Text, audio and video. The course on discrimination and harassment on board uses more than one medium to highlight the problems. The course will be available online after the summer, both in Swedish and English.Per Barkman, who is leading the training project for the maritime industry as a whole, says that presentation of the information is important. The subject is often thought to be a little sensitive and difficult, and for this reason it is essential to make it as easily accessible as possible.
”Even those who are not particularly interested must be able to understand this subject. The fact that we have a speaker and not only a lot of written text makes a difference, I believe,” says Per Barkman. It was also decided to use some film sequences to illustrate the subject. Recordings of staged offensive behaviour were made in the spring. Ten different scenarios have been selected that illustrate everything from bullying to racism to sexual harassment. All situations are based on real events.
”They are based on interviews with officer students who have been on placements, and who have either been victims themselves or seen others suffer,” says Per Barkman.
Per Barkman previously worked as HR manager at the Sirius shipping company, but is now a consultant in the shipping industry, specialising in personnel issues. When he is out holding courses for onboard employees, he notices that there is a great need to discuss these issues.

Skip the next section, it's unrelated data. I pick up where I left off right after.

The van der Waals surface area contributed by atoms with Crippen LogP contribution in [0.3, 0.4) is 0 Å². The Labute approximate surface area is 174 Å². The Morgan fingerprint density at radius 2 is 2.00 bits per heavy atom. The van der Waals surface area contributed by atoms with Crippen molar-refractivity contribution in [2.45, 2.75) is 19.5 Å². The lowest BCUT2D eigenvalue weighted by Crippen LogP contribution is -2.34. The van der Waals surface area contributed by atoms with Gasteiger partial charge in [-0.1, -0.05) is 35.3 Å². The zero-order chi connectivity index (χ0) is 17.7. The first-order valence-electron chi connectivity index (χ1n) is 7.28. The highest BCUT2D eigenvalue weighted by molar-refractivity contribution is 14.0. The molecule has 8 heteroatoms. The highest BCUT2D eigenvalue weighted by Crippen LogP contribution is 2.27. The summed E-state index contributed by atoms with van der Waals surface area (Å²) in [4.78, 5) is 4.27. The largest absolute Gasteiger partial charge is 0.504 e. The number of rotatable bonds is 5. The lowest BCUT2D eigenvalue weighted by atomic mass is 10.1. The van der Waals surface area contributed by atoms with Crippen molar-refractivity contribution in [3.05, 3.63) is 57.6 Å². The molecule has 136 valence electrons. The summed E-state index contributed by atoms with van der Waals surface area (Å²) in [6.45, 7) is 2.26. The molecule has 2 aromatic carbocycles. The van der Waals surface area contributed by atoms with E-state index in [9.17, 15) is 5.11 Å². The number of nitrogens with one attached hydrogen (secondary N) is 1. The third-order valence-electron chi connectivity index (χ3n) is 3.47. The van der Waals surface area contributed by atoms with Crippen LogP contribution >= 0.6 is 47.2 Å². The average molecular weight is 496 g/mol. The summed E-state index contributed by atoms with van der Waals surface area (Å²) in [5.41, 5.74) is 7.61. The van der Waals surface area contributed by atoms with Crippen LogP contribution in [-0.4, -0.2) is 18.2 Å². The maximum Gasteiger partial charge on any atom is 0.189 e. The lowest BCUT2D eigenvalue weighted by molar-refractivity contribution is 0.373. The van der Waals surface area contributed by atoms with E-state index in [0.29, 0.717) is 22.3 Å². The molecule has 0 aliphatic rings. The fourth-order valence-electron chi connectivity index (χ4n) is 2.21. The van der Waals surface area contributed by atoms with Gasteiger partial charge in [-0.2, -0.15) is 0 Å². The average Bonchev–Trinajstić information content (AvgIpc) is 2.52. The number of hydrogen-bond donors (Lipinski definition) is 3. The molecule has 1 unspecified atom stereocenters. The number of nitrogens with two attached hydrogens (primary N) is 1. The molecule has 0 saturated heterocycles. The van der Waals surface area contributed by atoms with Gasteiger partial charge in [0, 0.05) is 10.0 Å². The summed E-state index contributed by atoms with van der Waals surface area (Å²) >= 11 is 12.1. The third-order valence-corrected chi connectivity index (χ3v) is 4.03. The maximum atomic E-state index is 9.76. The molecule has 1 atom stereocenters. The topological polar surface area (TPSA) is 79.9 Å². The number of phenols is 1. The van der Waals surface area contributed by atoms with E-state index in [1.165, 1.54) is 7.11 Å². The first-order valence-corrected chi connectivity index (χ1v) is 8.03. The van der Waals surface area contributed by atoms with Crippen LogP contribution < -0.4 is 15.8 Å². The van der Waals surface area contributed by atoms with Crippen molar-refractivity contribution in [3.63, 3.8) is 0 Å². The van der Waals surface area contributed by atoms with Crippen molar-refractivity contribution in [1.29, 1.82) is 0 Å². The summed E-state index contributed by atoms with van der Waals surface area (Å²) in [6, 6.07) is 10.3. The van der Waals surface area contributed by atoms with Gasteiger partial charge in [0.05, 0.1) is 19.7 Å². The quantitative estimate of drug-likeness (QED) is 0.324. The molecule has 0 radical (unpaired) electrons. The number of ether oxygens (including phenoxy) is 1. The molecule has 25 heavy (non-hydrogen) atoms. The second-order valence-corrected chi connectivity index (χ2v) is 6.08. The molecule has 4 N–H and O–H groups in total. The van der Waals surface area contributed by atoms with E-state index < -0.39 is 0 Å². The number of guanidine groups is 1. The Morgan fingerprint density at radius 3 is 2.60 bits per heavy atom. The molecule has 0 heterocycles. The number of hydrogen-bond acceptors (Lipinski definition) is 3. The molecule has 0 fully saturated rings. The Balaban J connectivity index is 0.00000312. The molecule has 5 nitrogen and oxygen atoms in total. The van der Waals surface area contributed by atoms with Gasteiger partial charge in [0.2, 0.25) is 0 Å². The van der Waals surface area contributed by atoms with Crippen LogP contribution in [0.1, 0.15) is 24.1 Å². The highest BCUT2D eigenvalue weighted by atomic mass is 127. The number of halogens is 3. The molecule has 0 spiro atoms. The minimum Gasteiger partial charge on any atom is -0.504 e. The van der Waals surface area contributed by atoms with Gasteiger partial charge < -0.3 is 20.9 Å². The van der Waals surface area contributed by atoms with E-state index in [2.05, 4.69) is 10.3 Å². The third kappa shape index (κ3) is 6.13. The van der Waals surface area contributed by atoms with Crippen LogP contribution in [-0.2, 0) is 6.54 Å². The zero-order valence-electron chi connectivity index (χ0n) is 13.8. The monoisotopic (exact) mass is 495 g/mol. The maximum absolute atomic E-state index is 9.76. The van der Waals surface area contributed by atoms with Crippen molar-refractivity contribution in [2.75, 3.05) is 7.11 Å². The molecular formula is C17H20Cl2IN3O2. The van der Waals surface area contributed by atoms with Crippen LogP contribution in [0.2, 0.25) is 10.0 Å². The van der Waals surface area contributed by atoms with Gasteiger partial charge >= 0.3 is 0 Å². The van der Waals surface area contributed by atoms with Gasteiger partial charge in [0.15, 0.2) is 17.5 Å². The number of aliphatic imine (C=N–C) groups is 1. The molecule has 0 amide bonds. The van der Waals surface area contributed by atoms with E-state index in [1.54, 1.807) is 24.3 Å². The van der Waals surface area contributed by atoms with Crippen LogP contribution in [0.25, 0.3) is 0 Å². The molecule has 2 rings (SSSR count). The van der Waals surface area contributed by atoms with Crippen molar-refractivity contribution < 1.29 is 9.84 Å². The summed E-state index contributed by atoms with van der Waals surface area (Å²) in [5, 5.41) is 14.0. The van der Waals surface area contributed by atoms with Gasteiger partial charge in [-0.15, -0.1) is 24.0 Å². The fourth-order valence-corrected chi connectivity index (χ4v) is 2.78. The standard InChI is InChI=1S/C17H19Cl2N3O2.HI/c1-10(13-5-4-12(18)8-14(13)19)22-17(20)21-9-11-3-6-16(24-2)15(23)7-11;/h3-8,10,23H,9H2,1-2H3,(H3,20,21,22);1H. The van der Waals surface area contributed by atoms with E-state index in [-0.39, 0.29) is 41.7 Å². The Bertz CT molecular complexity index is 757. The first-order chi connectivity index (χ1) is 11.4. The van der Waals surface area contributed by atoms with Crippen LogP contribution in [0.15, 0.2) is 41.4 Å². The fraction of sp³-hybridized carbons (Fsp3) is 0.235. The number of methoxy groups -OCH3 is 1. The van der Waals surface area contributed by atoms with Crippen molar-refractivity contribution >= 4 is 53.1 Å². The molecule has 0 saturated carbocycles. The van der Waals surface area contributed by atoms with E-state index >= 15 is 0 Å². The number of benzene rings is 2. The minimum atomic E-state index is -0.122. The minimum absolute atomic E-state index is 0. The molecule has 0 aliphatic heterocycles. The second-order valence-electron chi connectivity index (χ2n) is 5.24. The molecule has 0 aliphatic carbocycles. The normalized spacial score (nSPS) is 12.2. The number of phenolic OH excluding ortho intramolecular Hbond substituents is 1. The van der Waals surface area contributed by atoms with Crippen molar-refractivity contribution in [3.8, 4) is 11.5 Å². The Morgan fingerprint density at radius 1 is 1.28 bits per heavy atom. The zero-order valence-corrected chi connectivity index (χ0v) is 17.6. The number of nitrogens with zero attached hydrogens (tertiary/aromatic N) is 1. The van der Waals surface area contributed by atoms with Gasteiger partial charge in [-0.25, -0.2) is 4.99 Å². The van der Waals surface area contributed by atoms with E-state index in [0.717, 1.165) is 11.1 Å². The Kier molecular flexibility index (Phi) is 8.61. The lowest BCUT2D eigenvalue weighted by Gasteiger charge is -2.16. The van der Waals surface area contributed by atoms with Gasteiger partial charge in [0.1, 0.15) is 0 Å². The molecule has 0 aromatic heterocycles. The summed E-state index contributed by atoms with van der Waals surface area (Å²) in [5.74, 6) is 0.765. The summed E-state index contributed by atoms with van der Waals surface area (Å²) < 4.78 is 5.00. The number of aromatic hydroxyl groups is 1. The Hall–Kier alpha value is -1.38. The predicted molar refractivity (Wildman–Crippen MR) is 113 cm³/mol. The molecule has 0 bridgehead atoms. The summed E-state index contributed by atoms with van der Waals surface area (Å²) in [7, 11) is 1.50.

”When I take up examples of offensive behaviour, people sometimes recognize that they do the same thing and say, ”I usually do that too, but it’s not harassment”. After we’ve discussed the issue for a while, most people realize how their behaviour can actually be perceived.”
The reason for the course was the disclosure in the media at the beginning of last year that officer students had been sexually harassed. Since then, the shipping industry has taken several measures to deal with the problem, and these courses are part of that initiative. Union representatives, shipping companies and maritime schools are behind the project.
”Without financial help from the Mercantile Marine Foundation, we would never have been able to do this,” says Per Barkman.
The course will be available free of charge in both Swedish and English, and will be launched just in time for the term start after the summer.
”All students at the maritime schools will take it, and I hope that the shipping companies will also decide to have their staff do the course once a year. It is good to repeat the message and put it across to new employees.”